Millions in China with bad 'social credit' barred from buying plane, train tickets

Millions in China with bad 'social credit' barred from buying plane, train tickets

Passengers cast shadows outside the Beijing Railway Station during the Chinese Lunar New Year trave
Passengers cast shadows outside the Beijing Railway Station during the Chinese Lunar New Year travel rush, as the annual Spring Festival holidays end, Feb 14, 2016. (Photo: Reuters/Damir Sagolj/Files) 

SHANGHAI: More than nine million people in China have been barred from buying plane tickets and another three million from buying business-class train tickets because of their poor "social credit" ratings, according to deputy head of the National Development and Reform Commission. 

Under China's social scoring system, trustworthy entrepreneurs and individuals will be rewarded, while those who commit social misdeeds such as fraud, spreading false information about terrorism and causing trouble on flights will be discredited.

The system, which China started to build three years ago, covered people's behaviour in areas such as tax and bill payment. And authorities have expanded the scope of the system over the years.

On Friday (Mar 16), it was announced that travellers who used expired tickets or smoked on trains would also be put on a blacklist, according to statements issued on the National Development and Reform Commission's website.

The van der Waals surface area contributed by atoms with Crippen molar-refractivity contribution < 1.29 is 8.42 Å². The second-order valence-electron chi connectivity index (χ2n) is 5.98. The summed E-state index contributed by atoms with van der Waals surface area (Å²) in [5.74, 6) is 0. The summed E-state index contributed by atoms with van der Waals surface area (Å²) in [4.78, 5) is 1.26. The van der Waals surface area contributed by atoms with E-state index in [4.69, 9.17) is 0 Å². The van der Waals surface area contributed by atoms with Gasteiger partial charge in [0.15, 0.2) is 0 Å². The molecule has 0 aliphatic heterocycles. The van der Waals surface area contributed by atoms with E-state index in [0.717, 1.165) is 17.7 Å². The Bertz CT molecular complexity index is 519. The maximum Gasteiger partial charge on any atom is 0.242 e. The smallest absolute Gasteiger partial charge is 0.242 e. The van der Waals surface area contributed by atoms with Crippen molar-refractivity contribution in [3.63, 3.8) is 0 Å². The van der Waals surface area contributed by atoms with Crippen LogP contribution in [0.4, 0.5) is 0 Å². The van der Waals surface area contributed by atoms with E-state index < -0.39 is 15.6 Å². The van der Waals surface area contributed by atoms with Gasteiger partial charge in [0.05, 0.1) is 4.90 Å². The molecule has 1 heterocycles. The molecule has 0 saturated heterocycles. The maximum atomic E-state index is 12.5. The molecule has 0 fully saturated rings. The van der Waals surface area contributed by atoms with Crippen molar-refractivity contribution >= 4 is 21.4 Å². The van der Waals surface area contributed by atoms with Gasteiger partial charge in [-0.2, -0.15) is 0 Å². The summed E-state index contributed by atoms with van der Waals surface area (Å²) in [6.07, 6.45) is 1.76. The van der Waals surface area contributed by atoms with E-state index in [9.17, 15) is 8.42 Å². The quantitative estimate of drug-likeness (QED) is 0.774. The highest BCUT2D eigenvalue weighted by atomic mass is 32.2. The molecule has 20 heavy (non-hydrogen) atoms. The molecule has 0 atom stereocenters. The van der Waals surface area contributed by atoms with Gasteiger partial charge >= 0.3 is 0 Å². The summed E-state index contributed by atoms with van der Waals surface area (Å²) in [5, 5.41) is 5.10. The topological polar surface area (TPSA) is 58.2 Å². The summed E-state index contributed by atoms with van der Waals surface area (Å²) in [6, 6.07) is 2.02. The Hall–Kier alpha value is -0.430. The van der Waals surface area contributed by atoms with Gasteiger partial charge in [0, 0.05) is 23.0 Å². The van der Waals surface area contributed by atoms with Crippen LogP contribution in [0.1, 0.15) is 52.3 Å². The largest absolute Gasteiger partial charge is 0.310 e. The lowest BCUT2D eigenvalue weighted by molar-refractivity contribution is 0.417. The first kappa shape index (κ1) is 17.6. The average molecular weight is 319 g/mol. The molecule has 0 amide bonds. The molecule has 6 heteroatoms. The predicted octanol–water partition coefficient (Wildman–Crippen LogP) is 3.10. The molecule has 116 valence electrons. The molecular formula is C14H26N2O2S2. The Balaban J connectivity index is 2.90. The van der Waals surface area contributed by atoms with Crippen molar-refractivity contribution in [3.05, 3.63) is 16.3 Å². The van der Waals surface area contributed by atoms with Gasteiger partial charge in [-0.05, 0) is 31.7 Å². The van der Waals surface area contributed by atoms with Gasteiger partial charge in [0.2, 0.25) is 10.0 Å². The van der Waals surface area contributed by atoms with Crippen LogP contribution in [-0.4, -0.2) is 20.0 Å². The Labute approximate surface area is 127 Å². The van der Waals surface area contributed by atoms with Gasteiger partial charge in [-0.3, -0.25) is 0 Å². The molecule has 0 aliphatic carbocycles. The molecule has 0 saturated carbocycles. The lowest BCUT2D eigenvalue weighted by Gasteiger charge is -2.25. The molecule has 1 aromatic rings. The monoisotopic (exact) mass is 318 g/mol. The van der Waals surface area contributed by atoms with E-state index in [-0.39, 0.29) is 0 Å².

Those found to have committed financial wrongdoings, such as employers who failed to pay social insurance or people who refuse to pay fines, would also face restrictions, said the statements which were dated Mar 2.

The commission added that the new rules would come into effect on May 1.

The move is in line with President's Xi Jinping's plan to construct a social credit system based on the principle of "once untrustworthy, always restricted", said one of the notices which was signed by eight ministries, including the country's aviation regulator and the Supreme People's Court.

According to a Xinhua News Agency report, the government will look to improving the mechanism to ensure that social credit records are updated timely and disputes can be well handled.

Source: Reuters/CNA/ad

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